The Bluest Eye
Analysis of Major Characters
Pecola is the protagonist of The Bluest Eye, but despite this central role she is passive and remains a mysterious character. Morrison explains in her novel’s afterword that she purposely tells Pecola’s story from other points of view to keep Pecola’s dignity and, to some extent, her mystery intact. She wishes to prevent us from labeling Pecola or prematurely believing that we understand her. Pecola is a fragile and delicate child when the novel begins, and by the novel’s close, she has been almost completely destroyed by violence. At the beginning of the novel, two desires form the basis of her emotional life: first, she wants to learn how to get people to love her; second, when forced to witness her parents’ brutal fights, she simply wants to disappear. Neither wish is granted, and Pecola is forced further and further into her fantasy world, which is her only defense against the pain of her existence. She believes that being granted the blue eyes that she wishes for would change both how others see her and what she is forced to see. At the novel’s end, she delusively believes that her wish has been granted, but only at the cost of her sanity. Pecola’s fate is a fate worse than death because she is not allowed any release from her world—she simply moves to “the edge of town, where you can see her even now.”
Pecola is also a symbol of the black community’s self-hatred and belief in its own ugliness. Others in the community, including her mother, father, and Geraldine, act out their own self-hatred by expressing hatred toward her. At the end of the novel, we are told that Pecola has been a scapegoat for the entire community. Her ugliness has made them feel beautiful, her suffering has made them feel comparatively lucky, and her silence has given them the opportunity for speaking. But because she continues to live after she has lost her mind, Pecola’s aimless wandering at the edge of town haunts the community, reminding them of the ugliness and hatred that they have tried to repress. She becomes a reminder of human cruelty and an emblem of human suffering.
Claudia narrates parts of The Bluest Eye, sometimes from a child’s perspective and sometimes from the perspective of an adult looking back. Like Pecola, Claudia suffers from racist beauty standards and material insecurity, but she has a loving and stable family, which makes all the difference for her. Whereas Pecola is passive when she is abused, Claudia is a fighter. When Claudia is given a white doll she does not want, she dissects and destroys it. When she finds a group of boys harassing Pecola, she attacks them. When she learns that Pecola is pregnant, she and her sister come up with a plan to save Pecola’s baby from the community’s rejection. Claudia explains that she is brave because she has not yet learned her limitations—most important, she has not learned the self-hatred that plagues so many adults in the community.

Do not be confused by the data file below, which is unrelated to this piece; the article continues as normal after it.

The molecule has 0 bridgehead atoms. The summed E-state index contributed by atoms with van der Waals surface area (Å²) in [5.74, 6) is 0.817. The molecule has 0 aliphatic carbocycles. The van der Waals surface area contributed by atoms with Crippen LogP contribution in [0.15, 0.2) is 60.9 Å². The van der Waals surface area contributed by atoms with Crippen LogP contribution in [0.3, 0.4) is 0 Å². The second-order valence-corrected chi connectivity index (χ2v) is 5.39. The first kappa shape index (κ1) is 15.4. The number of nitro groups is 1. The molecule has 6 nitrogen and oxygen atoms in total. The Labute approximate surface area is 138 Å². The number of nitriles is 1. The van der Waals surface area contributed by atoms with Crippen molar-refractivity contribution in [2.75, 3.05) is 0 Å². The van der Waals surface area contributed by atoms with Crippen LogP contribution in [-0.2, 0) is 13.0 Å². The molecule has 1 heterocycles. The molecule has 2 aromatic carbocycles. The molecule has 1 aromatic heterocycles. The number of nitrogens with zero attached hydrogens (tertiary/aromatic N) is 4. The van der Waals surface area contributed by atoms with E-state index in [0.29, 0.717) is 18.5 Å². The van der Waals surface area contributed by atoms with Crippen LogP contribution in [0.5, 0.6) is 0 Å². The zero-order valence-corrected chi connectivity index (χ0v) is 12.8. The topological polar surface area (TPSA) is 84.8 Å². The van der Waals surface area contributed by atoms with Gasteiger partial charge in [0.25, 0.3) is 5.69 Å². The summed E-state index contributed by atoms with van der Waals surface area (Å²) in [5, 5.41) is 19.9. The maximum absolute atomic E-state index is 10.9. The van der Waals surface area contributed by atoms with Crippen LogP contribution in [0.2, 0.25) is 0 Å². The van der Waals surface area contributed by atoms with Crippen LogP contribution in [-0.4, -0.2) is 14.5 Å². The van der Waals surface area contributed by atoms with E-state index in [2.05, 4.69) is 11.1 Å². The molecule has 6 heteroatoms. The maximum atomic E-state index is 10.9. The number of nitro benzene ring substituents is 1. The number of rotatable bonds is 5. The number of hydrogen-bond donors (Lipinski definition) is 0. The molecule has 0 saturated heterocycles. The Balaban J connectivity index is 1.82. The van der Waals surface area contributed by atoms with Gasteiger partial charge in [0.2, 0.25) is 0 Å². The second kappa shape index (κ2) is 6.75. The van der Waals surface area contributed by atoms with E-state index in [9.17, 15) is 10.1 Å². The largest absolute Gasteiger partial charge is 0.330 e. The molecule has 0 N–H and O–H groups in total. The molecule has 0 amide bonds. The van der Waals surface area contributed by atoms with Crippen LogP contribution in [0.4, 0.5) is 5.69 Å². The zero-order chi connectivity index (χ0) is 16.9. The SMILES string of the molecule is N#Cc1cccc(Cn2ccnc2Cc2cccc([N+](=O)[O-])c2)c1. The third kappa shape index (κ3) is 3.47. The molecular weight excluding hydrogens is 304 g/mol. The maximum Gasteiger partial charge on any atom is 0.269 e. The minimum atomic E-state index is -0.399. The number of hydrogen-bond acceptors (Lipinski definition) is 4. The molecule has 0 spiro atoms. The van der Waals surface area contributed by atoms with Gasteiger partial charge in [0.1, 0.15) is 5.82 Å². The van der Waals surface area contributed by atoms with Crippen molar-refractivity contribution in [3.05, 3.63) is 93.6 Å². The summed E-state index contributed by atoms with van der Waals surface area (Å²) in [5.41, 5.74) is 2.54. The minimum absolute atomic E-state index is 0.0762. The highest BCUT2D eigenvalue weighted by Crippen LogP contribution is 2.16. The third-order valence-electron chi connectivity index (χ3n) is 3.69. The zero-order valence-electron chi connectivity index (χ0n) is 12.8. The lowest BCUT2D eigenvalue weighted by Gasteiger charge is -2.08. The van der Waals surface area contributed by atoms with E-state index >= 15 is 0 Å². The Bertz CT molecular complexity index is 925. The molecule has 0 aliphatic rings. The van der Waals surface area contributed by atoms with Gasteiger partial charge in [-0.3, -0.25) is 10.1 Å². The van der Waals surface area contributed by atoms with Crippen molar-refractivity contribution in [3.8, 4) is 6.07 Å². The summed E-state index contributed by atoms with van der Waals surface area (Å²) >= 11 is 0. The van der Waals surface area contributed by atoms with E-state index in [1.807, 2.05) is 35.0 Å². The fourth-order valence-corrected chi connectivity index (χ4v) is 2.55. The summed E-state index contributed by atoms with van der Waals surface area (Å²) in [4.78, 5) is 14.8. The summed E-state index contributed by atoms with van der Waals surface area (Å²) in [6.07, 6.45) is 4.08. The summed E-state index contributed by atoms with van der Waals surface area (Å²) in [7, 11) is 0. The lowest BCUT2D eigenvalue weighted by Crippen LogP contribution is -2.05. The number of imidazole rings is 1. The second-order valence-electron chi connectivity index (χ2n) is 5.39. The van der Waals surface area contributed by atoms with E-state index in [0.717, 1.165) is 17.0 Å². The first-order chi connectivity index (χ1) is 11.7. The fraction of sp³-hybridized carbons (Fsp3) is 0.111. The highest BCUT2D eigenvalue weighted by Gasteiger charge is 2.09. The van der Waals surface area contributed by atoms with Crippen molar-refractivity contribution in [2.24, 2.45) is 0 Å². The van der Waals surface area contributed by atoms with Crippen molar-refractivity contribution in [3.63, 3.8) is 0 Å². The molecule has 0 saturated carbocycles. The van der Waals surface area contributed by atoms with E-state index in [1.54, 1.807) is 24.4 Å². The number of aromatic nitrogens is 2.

Claudia is a valuable guide to the events that unfold in Lorain because her life is stable enough to permit her to see clearly. Her vision is not blurred by the pain that eventually drives Pecola into madness. Her presence in the novel reminds us that most black families are not like Pecola’s; most black families pull together in the face of hardship instead of fall apart. Claudia’s perspective is also valuable because it melds the child’s and the adult’s points of view. Her childish viewpoint makes her uniquely qualified to register what Pecola experiences, but her adult viewpoint can correct the childish one when it is incomplete. She is a messenger of suffering but also of hope.
By all rights, we should hate Cholly Breedlove, given that he rapes his daughter. But Morrison explains in her afterword that she did not want to dehumanize her characters, even those who dehumanize one another, and she succeeds in making Cholly a sympathetic figure. He has experienced genuine suffering, having been abandoned in a junk heap as a baby and having suffered humiliation at the hands of white men. He is also capable of pleasure and even joy, in the experience of eating a watermelon or touching a girl for the first time. He is capable of violence, but he is also vulnerable, as when two white men violate him by forcing him to perform sexually for their amusement and when he defecates in his pants after encountering his father. Cholly represents a negative form of freedom. He is not free to love and be loved or to enjoy full dignity, but he is free to have sex and fight and even kill; he is free to be indifferent to death. He falls apart when this freedom becomes a complete lack of interest in life, and he reaches for his daughter to remind himself that he is alive.
Like Cholly, Pauline inflicts a great deal of pain on her daughter but Morrison nevertheless renders her sympathetically. She experiences more subtle forms of humiliation than Cholly does—her lame foot convinces her that she is doomed to isolation, and the snobbery of the city women in Lorain condemns her to loneliness. In this state, she is especially vulnerable to the messages conveyed by white culture—that white beauty and possessions are the way to happiness. Once, at the movies, she fixes her hair like the white sex symbol Jean Harlow and loses her tooth while eating candy. Though her fantasy of being like Harlow is a failure, Pauline finds another fantasy world—the white household for which she cares. This fantasy world is more practical than her imitation of Hollywood actresses and is more socially sanctioned than the madness of Pecola’s fantasy world, but it is just as effective in separating her from the people—her family—she should love. In a sense, Pauline’s existence is just as haunted and delusional as her daughter’s.
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